Governor Charlie Baker’s ban on medical marijuana vaping products will end next week unless the state Cannabis Control Commission votes to keep it in place, a state judge ruled Tuesday.
The ruling does not apply to the ban on nicotine or recreational marijuana vapes.
State lawmakers clearly wanted the cannabis commission to oversee the medical marijuana industry and prioritize access for patients, Suffolk Superior Court Judge Douglas H. Wilkins ruled. He added that the ban on medical cannabis vapes could cause “irreparable harm” to patients who rely on vaping products to treat severe pain and other conditions, and could lead them to use opioids or illicit drugs.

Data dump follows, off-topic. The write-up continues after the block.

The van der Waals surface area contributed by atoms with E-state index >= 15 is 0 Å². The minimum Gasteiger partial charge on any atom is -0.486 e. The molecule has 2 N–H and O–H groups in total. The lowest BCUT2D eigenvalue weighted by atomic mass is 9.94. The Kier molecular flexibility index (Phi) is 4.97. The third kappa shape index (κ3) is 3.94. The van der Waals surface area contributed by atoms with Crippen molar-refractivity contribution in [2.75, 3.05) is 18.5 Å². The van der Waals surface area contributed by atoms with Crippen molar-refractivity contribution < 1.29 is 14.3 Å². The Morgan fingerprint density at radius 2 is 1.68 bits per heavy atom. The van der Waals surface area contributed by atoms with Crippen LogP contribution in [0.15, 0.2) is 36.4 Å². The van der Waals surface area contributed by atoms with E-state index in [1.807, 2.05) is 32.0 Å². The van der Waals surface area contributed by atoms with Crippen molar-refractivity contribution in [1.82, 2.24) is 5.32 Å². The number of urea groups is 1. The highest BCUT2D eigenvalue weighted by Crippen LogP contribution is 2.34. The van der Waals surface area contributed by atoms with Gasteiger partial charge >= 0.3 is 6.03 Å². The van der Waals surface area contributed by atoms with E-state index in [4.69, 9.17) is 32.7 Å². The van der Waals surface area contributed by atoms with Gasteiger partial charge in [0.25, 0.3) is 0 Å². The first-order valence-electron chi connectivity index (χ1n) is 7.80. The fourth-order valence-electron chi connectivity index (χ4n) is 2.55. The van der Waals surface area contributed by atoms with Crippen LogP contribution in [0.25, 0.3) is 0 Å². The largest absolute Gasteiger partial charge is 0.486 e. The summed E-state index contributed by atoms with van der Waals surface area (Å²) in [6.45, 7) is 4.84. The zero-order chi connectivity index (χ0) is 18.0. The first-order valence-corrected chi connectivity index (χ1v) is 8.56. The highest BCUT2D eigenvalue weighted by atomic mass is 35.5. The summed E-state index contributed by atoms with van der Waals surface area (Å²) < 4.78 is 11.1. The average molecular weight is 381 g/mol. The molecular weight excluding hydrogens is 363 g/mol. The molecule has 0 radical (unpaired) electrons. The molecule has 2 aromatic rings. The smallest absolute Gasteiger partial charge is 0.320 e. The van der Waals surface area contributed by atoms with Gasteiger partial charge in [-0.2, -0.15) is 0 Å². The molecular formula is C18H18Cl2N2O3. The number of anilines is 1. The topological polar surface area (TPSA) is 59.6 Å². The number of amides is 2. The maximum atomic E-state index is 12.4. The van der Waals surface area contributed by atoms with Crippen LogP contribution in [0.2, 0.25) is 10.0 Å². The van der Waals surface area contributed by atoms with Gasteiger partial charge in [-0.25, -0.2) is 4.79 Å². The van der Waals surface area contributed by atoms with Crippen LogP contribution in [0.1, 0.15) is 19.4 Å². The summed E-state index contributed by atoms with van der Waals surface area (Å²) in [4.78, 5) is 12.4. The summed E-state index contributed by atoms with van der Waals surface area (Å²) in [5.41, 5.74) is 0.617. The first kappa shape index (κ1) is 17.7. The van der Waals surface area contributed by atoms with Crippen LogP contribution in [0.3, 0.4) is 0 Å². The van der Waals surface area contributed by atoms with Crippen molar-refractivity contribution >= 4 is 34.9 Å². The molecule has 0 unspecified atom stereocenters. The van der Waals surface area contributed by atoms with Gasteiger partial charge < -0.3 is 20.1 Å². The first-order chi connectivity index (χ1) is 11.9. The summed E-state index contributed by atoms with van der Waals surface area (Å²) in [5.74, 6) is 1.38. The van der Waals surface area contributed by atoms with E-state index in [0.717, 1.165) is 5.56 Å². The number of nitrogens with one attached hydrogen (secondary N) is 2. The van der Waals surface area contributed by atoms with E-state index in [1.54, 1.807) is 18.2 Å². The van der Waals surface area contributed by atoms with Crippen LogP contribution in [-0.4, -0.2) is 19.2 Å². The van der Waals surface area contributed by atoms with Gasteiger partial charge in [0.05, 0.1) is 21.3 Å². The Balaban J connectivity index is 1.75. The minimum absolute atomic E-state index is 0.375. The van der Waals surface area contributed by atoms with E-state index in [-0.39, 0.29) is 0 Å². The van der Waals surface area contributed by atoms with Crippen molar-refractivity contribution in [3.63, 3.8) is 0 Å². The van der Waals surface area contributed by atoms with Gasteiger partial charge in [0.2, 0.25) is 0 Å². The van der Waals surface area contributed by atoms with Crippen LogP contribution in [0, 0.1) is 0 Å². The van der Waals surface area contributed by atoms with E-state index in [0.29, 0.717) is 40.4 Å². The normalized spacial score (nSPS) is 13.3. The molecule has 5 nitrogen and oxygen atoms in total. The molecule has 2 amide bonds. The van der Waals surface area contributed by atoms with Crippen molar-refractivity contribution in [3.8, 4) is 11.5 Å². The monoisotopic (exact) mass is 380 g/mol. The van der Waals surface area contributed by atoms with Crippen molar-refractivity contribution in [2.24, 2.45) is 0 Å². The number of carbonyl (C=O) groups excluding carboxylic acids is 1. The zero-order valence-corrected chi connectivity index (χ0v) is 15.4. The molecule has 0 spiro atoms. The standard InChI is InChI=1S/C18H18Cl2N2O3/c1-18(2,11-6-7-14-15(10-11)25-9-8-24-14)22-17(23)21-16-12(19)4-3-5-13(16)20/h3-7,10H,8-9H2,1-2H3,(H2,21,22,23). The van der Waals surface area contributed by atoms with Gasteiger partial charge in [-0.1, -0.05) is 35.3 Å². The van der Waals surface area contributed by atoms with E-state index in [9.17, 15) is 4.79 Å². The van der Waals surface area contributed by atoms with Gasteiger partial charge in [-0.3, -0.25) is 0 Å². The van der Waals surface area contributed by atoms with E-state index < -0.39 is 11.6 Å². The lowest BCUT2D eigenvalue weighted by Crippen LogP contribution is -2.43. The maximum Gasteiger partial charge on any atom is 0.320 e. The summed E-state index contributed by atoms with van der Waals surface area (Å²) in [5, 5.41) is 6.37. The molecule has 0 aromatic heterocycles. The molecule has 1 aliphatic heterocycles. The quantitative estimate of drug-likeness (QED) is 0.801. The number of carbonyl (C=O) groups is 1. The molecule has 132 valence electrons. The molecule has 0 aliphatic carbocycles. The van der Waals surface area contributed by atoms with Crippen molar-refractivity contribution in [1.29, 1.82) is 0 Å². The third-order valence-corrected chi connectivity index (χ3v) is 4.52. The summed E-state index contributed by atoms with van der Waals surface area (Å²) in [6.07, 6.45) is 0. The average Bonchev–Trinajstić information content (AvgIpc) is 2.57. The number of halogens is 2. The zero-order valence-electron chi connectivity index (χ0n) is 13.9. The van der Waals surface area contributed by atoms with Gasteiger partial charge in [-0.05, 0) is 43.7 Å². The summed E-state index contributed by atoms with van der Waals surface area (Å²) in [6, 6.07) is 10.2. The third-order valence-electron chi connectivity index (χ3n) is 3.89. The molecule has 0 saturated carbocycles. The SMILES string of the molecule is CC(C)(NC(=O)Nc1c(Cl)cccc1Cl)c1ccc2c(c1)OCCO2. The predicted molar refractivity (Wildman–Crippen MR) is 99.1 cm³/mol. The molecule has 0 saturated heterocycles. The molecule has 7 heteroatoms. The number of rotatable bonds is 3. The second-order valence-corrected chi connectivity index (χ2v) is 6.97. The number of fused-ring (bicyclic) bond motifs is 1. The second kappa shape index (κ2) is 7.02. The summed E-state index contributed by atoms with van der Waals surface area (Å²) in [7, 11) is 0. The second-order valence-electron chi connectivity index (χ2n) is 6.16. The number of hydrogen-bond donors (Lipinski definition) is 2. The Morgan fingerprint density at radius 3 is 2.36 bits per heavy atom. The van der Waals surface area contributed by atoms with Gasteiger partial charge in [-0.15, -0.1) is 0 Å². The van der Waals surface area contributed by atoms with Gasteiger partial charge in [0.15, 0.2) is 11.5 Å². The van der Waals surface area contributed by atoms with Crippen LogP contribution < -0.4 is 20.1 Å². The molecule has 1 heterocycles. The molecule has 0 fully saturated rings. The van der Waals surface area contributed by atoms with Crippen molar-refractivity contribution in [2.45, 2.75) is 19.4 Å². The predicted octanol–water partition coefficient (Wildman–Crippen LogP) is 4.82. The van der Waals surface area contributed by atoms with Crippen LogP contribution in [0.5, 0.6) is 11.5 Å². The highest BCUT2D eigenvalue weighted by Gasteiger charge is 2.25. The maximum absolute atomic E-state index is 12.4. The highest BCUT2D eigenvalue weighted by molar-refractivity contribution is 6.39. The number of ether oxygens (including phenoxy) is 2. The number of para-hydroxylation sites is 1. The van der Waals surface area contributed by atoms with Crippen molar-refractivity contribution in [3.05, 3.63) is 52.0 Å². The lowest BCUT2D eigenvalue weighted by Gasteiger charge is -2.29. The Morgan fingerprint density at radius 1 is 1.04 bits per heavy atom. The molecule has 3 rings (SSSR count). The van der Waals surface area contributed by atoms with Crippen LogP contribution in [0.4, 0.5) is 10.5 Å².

To avoid disrupting the market, Wilkins allowed Baker’s ban on medical marijuana vapes to remain in effect until noon on Nov. 12, giving the cannabis commission until then to decide whether to adopt emergency regulations similar to the ban, in whole or in part, to change them, or to decline to enact a ban at all.
Baker plans to appeal the ruling, a spokesman said, noting that the ruling has no immediate effect.
The ban on both marijuana and nicotine vaping product sales has been in effect since Sept. 24, when Baker announced a public health emergency amid a national outbreak of vaping-related lung illnesses that have killed at least 37 and sickened more than 1,800 people.
Baker said at the time the four-month ban was necessary to give investigators time to pinpoint the cause of the ailments.
Since the announcement, federal officials have said the evidence increasingly points to most of the illnesses being linked to illicit-market marijuana products; however some patients reported vaping only nicotine.